Lyraflügel

Lyre piano

Johann Christian Schleip, Berlin, ca. 1830
Compass 6 octaves, FI f4
upright English piano action with release
three knee levers for una corda, fagotto stop (FI f7) and damper lifting; case of mahogany with veneer and fillet inlay
upper frame open, filled with stretched green silk
key facings ivory (white keys) and ebony (black keys)
strings brass and steel, all double
overall height 207 cm (without legs 152.8 cm), width 111.6 cm, depth 59 cm
keyboard length (F e2) 48.0 cm
Inv. 1989.31.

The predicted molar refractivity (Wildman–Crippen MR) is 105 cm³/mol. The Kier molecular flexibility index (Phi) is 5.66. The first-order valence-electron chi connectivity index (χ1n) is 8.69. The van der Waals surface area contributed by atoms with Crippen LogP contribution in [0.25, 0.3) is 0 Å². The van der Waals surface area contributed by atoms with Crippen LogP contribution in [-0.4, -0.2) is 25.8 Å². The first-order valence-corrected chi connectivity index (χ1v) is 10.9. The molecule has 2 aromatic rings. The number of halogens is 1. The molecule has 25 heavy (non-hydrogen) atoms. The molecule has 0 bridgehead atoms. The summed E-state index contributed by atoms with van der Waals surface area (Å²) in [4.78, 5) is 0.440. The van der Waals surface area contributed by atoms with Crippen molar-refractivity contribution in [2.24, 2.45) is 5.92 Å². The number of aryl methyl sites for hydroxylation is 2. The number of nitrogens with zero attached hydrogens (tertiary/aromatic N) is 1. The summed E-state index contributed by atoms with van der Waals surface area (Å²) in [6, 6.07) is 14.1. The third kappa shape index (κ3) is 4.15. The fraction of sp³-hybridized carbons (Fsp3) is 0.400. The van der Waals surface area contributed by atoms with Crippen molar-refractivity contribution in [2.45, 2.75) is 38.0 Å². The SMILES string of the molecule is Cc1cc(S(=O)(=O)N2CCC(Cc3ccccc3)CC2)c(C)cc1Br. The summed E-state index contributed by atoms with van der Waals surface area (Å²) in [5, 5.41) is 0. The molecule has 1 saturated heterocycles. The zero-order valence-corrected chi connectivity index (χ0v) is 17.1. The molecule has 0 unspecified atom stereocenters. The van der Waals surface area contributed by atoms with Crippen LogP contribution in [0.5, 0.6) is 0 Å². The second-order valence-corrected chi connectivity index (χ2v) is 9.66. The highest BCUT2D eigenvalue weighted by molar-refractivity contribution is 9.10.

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In 1816 Schleip moved from Gotha to Berlin, where his work is documented until 1844. The signature is on a porcelain plaque above the keyboard: "J.C. Schleip in Berlin". The lyre shaped upright pianoforte is a Berlin speciality closely linked to the name of Schleip; cupboard shaped versions are found as early as the 1790s, while other variants such as pyramid and giraffe pianos appeared in the C19. They were all intended for music making on a small domestic scale. Other important items of interest in the Museum's piano collection are several Viennese grand pianos (from 1792) and French grand and square pianos by the firm of Erard.

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